There are many views on this topic.  Both girls and guys have their own opinion.  Some say that guys like to have the satisfaction of being the only guy in a girl’s life and that they don’t want to share their girl with anyone else.  Some girls think that there seems to be some sort of competition to see who can get the most girls.  The same thing can be said by girls.  They don’t want to have to share their guy with anyone else.  I believe that it all has to do with the way we were brought up.  It’s a complicated issue and perhaps we will never find the proper answer.  Everyone has different views on it even though it isn’t correct to call someone easy or a player.

Dear Latinitas,

What do I say or do if my boyfriend isn’t matching his clothes, looking all ugly, and we’re going out on a date?

Dear Friend,

I believe that if he thinks what he is wearing looks good, then you shouldn’t have a say in it.  Maybe he’s starting a new trend!  If it bothers you though, you can always ask him if it’s okay to pick out a nice shirt for him every once in a while.  You can say, “you should wear this instead, I love how it looks on you!”  With this you will not sound like you’re trying to change his style and he will be happy that you think he looks well while wearing what you have suggested.  Don’t sweat the clothes, it doesn’t matter what he wears as long as you have a good time on your date!

Dear Latinitas,

How do you ask your boyfriend if he’s cheating on you?  How do you know they are saying the truth?  What do you do if they say yes?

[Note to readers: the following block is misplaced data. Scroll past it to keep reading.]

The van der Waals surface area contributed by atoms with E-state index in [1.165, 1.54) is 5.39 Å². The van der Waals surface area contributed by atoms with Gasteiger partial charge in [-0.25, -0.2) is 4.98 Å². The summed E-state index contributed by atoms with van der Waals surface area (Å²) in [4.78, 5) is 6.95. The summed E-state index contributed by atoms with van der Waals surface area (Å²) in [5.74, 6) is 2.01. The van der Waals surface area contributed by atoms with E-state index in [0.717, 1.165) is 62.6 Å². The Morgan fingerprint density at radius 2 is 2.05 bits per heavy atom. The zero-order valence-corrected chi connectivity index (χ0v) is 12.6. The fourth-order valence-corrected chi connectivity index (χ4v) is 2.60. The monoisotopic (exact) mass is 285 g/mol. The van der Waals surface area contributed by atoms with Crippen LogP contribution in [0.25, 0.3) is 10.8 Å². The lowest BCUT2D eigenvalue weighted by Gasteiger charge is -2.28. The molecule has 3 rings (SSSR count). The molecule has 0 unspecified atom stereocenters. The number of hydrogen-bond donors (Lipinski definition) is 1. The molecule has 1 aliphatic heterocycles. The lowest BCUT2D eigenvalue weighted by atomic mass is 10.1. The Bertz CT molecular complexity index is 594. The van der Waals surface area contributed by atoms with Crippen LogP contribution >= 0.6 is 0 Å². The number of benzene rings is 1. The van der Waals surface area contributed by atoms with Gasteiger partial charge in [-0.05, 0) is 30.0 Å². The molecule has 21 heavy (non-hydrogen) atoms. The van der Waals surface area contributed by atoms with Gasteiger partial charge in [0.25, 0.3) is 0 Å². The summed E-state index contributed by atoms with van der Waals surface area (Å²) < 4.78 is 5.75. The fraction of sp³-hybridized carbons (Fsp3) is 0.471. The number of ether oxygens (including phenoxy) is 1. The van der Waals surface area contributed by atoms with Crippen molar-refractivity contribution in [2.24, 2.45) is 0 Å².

Dear Friend,

First of all, you should have a very good reason to think he’s cheating on you.  If there aren’t any signs then I don’t think you should ask.  If you must ask though, just be straight out, simply ask, “Are you cheating on me?”  Be sure that you have a reason for asking.  When he answers, there is no certainty that he is telling the truth, you have to trust your instincts and most of all, you have to trust him.  If he says yes, I would advice you to end the relationship.  It isn’t worth being with someone who is not being honest.  I hope this helps, buena suerte, chica!

Documentary: The Battle for Land

The Battle for Land, the fourth installment in a documentary series directed by Juan Mejia, aims to expand on the complexities of Afro-Colombian displacement. Told through a hybrid of documentary and animation styles, it tells the heartbreaking, but inspiring stories of Afro-Colombians from the Pacific coast of Colombia who have been displaced, as they foster community and organize to fight for their land.

Internal displacement, or the forced removal of peoples from their land to other parts of their respective country, is a growing global concern. While many activist organizations discuss displacement as a result of civil war, genocide, and ethnic cleansing—all absolutely real occurrences—this analysis fails to capture the complex nature of the displacement process. Mejia’s film aims to reveal that behind the  progress, lie the economic interests that see the land Afro-Colombian communities live in as opportunity for profit-making. Mejia works to uncover the darker underside of progress by showing how large corporations exploit the conditions of civil unrest, and how Afro-Colombians have organized and resisted.

At the center of this exploitation is FEDEPALMA, a national palm oil producer featured in the film that uses local farmers, many of whom are Afro-Colombian, to grow its oil palms. Oil palms have a devastating effect on the natural environment. Despite this, palm oil is seen as a symbol of progress by the Colombian government, and is touted for producing jobs and products that will supposedly boost Colombia’s economy. Palm oil is also hailed for its “eco-friendly” biofuel capability.